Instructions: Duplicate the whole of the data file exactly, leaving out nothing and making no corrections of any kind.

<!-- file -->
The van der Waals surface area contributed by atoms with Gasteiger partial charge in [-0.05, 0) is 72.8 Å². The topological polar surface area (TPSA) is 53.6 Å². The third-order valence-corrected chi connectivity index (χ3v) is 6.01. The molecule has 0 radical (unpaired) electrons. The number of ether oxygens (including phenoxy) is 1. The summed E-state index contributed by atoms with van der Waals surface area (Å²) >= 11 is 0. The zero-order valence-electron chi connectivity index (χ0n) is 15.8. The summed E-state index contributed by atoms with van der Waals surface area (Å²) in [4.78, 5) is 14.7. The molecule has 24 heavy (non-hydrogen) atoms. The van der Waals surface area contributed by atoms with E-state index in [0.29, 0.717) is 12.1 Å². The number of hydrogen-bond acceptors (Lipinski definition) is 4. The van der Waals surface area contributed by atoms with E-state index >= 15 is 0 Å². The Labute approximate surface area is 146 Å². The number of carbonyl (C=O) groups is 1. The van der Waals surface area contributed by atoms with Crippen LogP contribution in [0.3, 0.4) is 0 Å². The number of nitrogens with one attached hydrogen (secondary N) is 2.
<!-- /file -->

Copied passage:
The van der Waals surface area contributed by atoms with Gasteiger partial charge in [-0.05, 0) is 72.8 Å². The topological polar surface area (TPSA) is 53.6 Å². The third-order valence-corrected chi connectivity index (χ3v) is 6.01. The molecule has 0 radical (unpaired) electrons. The number of ether oxygens (including phenoxy) is 1. The summed E-state index contributed by atoms with van der Waals surface area (Å²) >= 11 is 0. The zero-order valence-electron chi connectivity index (χ0n) is 15.8. The summed E-state index contributed by atoms with van der Waals surface area (Å²) in [4.78, 5) is 14.7. The molecule has 24 heavy (non-hydrogen) atoms. The van der Waals surface area contributed by atoms with E-state index in [0.29, 0.717) is 12.1 Å². The number of hydrogen-bond acceptors (Lipinski definition) is 4. The van der Waals surface area contributed by atoms with E-state index >= 15 is 0 Å². The Labute approximate surface area is 146 Å². The number of carbonyl (C=O) groups is 1. The van der Waals surface area contributed by atoms with Crippen LogP contribution in [0.3, 0.4) is 0 Å². The number of nitrogens with one attached hydrogen (secondary N) is 2.